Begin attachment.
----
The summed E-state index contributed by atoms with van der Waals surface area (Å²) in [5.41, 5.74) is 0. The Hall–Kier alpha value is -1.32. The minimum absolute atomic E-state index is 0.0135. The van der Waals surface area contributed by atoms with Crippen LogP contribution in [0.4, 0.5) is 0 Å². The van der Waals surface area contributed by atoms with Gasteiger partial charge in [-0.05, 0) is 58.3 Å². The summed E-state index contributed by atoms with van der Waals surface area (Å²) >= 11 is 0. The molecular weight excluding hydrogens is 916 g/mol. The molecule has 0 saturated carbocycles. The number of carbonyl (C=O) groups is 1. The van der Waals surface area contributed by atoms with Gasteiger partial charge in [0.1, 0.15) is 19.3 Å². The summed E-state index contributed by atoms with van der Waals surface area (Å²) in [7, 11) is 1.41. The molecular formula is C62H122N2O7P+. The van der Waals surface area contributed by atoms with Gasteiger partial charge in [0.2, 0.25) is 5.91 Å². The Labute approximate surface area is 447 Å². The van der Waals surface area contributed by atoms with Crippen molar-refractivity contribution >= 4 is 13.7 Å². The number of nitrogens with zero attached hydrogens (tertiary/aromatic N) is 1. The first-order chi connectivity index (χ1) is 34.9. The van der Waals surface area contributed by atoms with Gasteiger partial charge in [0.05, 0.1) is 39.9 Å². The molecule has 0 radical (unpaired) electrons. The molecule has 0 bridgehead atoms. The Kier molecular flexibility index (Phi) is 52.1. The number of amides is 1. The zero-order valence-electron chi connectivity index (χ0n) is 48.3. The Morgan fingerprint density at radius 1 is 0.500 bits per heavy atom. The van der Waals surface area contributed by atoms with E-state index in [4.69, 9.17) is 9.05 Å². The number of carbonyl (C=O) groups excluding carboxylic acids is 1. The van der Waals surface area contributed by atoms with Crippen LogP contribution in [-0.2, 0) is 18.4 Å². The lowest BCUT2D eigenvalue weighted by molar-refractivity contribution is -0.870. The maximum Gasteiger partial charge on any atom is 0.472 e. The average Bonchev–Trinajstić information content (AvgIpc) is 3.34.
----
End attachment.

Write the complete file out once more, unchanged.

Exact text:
The summed E-state index contributed by atoms with van der Waals surface area (Å²) in [5.41, 5.74) is 0. The Hall–Kier alpha value is -1.32. The minimum absolute atomic E-state index is 0.0135. The van der Waals surface area contributed by atoms with Crippen LogP contribution in [0.4, 0.5) is 0 Å². The van der Waals surface area contributed by atoms with Gasteiger partial charge in [-0.05, 0) is 58.3 Å². The summed E-state index contributed by atoms with van der Waals surface area (Å²) >= 11 is 0. The molecular weight excluding hydrogens is 916 g/mol. The molecule has 0 saturated carbocycles. The number of carbonyl (C=O) groups is 1. The van der Waals surface area contributed by atoms with Gasteiger partial charge in [0.1, 0.15) is 19.3 Å². The summed E-state index contributed by atoms with van der Waals surface area (Å²) in [7, 11) is 1.41. The molecular formula is C62H122N2O7P+. The van der Waals surface area contributed by atoms with Gasteiger partial charge in [0.2, 0.25) is 5.91 Å². The Labute approximate surface area is 447 Å². The van der Waals surface area contributed by atoms with Crippen molar-refractivity contribution >= 4 is 13.7 Å². The number of nitrogens with zero attached hydrogens (tertiary/aromatic N) is 1. The first-order chi connectivity index (χ1) is 34.9. The van der Waals surface area contributed by atoms with Gasteiger partial charge in [0.05, 0.1) is 39.9 Å². The molecule has 0 radical (unpaired) electrons. The molecule has 0 bridgehead atoms. The Kier molecular flexibility index (Phi) is 52.1. The number of amides is 1. The zero-order valence-electron chi connectivity index (χ0n) is 48.3. The Morgan fingerprint density at radius 1 is 0.500 bits per heavy atom. The van der Waals surface area contributed by atoms with E-state index in [4.69, 9.17) is 9.05 Å². The number of carbonyl (C=O) groups excluding carboxylic acids is 1. The van der Waals surface area contributed by atoms with Crippen LogP contribution in [-0.2, 0) is 18.4 Å². The lowest BCUT2D eigenvalue weighted by molar-refractivity contribution is -0.870. The maximum Gasteiger partial charge on any atom is 0.472 e. The average Bonchev–Trinajstić information content (AvgIpc) is 3.34.